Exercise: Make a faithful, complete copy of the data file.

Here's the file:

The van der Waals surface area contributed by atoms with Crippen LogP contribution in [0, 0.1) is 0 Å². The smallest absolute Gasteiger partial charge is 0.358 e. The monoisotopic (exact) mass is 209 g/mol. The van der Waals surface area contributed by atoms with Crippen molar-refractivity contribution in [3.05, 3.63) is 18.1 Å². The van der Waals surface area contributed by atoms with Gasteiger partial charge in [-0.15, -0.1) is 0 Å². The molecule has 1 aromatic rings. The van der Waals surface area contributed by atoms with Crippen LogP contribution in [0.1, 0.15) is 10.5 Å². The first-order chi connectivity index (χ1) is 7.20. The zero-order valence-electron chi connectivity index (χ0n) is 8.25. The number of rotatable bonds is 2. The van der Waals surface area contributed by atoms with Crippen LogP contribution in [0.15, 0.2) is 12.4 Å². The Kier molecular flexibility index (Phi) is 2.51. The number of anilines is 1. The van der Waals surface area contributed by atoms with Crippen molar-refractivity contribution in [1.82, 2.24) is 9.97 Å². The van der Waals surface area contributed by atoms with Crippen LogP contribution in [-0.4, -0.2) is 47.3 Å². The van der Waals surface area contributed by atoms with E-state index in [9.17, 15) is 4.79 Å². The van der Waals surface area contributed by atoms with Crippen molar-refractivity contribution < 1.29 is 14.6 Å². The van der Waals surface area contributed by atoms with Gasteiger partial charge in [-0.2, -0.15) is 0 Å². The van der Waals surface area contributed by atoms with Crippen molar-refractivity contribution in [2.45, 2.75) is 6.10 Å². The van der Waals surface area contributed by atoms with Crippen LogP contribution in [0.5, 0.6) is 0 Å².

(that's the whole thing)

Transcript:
The van der Waals surface area contributed by atoms with Crippen LogP contribution in [0, 0.1) is 0 Å². The smallest absolute Gasteiger partial charge is 0.358 e. The monoisotopic (exact) mass is 209 g/mol. The van der Waals surface area contributed by atoms with Crippen molar-refractivity contribution in [3.05, 3.63) is 18.1 Å². The van der Waals surface area contributed by atoms with Gasteiger partial charge in [-0.15, -0.1) is 0 Å². The molecule has 1 aromatic rings. The van der Waals surface area contributed by atoms with Crippen LogP contribution in [0.1, 0.15) is 10.5 Å². The first-order chi connectivity index (χ1) is 7.20. The zero-order valence-electron chi connectivity index (χ0n) is 8.25. The number of rotatable bonds is 2. The van der Waals surface area contributed by atoms with Crippen LogP contribution in [0.15, 0.2) is 12.4 Å². The Kier molecular flexibility index (Phi) is 2.51. The number of anilines is 1. The van der Waals surface area contributed by atoms with Crippen molar-refractivity contribution in [1.82, 2.24) is 9.97 Å². The van der Waals surface area contributed by atoms with Crippen LogP contribution in [-0.4, -0.2) is 47.3 Å². The van der Waals surface area contributed by atoms with E-state index in [9.17, 15) is 4.79 Å². The van der Waals surface area contributed by atoms with Crippen molar-refractivity contribution < 1.29 is 14.6 Å². The van der Waals surface area contributed by atoms with Gasteiger partial charge in [-0.2, -0.15) is 0 Å². The van der Waals surface area contributed by atoms with Crippen molar-refractivity contribution in [2.45, 2.75) is 6.10 Å². The van der Waals surface area contributed by atoms with Crippen LogP contribution in [0.5, 0.6) is 0 Å².